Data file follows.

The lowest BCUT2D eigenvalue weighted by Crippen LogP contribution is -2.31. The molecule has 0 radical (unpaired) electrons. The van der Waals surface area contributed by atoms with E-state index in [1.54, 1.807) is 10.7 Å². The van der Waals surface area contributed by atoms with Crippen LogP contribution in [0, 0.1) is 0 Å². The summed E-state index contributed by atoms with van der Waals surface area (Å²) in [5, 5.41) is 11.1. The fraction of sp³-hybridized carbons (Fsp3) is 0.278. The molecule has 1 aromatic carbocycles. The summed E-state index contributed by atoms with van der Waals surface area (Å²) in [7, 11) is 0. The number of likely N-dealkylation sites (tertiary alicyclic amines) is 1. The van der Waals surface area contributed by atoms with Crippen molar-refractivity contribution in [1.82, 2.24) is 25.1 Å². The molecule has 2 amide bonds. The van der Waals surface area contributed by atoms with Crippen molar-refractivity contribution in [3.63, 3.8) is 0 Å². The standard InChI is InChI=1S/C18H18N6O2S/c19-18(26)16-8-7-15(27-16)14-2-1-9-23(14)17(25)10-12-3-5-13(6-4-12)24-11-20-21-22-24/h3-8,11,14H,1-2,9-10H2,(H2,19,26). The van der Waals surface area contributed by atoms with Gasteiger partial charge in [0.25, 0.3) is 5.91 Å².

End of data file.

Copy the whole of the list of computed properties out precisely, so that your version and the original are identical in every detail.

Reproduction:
The lowest BCUT2D eigenvalue weighted by Crippen LogP contribution is -2.31. The molecule has 0 radical (unpaired) electrons. The van der Waals surface area contributed by atoms with E-state index in [1.54, 1.807) is 10.7 Å². The van der Waals surface area contributed by atoms with Crippen LogP contribution in [0, 0.1) is 0 Å². The summed E-state index contributed by atoms with van der Waals surface area (Å²) in [5, 5.41) is 11.1. The fraction of sp³-hybridized carbons (Fsp3) is 0.278. The molecule has 1 aromatic carbocycles. The summed E-state index contributed by atoms with van der Waals surface area (Å²) in [7, 11) is 0. The number of likely N-dealkylation sites (tertiary alicyclic amines) is 1. The van der Waals surface area contributed by atoms with Crippen molar-refractivity contribution in [1.82, 2.24) is 25.1 Å². The molecule has 2 amide bonds. The van der Waals surface area contributed by atoms with Crippen molar-refractivity contribution in [3.63, 3.8) is 0 Å². The standard InChI is InChI=1S/C18H18N6O2S/c19-18(26)16-8-7-15(27-16)14-2-1-9-23(14)17(25)10-12-3-5-13(6-4-12)24-11-20-21-22-24/h3-8,11,14H,1-2,9-10H2,(H2,19,26). The van der Waals surface area contributed by atoms with Gasteiger partial charge in [0.25, 0.3) is 5.91 Å².